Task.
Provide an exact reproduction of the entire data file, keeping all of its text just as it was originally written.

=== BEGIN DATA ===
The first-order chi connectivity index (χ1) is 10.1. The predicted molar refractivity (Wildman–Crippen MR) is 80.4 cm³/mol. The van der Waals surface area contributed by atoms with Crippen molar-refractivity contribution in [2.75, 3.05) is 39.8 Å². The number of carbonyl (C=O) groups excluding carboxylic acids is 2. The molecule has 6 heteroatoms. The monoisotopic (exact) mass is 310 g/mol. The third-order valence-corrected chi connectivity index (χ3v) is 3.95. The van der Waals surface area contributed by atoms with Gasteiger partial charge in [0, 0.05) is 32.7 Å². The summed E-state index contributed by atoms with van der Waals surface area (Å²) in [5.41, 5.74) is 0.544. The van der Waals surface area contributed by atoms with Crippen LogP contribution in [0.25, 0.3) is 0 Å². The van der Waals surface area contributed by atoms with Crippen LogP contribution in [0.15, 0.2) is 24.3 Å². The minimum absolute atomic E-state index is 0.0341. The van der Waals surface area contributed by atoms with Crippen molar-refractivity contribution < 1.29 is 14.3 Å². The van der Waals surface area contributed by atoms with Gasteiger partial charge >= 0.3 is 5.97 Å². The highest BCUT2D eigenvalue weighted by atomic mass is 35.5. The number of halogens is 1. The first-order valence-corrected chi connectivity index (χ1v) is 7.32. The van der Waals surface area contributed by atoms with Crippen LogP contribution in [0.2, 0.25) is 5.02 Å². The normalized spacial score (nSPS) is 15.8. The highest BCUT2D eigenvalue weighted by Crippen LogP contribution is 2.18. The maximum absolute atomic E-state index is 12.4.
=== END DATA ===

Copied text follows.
The first-order chi connectivity index (χ1) is 10.1. The predicted molar refractivity (Wildman–Crippen MR) is 80.4 cm³/mol. The van der Waals surface area contributed by atoms with Crippen molar-refractivity contribution in [2.75, 3.05) is 39.8 Å². The number of carbonyl (C=O) groups excluding carboxylic acids is 2. The molecule has 6 heteroatoms. The monoisotopic (exact) mass is 310 g/mol. The third-order valence-corrected chi connectivity index (χ3v) is 3.95. The van der Waals surface area contributed by atoms with Gasteiger partial charge in [0, 0.05) is 32.7 Å². The summed E-state index contributed by atoms with van der Waals surface area (Å²) in [5.41, 5.74) is 0.544. The van der Waals surface area contributed by atoms with Crippen LogP contribution in [0.25, 0.3) is 0 Å². The van der Waals surface area contributed by atoms with Crippen LogP contribution in [0.15, 0.2) is 24.3 Å². The minimum absolute atomic E-state index is 0.0341. The van der Waals surface area contributed by atoms with Crippen molar-refractivity contribution < 1.29 is 14.3 Å². The van der Waals surface area contributed by atoms with Gasteiger partial charge >= 0.3 is 5.97 Å². The highest BCUT2D eigenvalue weighted by atomic mass is 35.5. The number of halogens is 1. The first-order valence-corrected chi connectivity index (χ1v) is 7.32. The van der Waals surface area contributed by atoms with Crippen LogP contribution in [0.2, 0.25) is 5.02 Å². The normalized spacial score (nSPS) is 15.8. The highest BCUT2D eigenvalue weighted by Crippen LogP contribution is 2.18. The maximum absolute atomic E-state index is 12.4.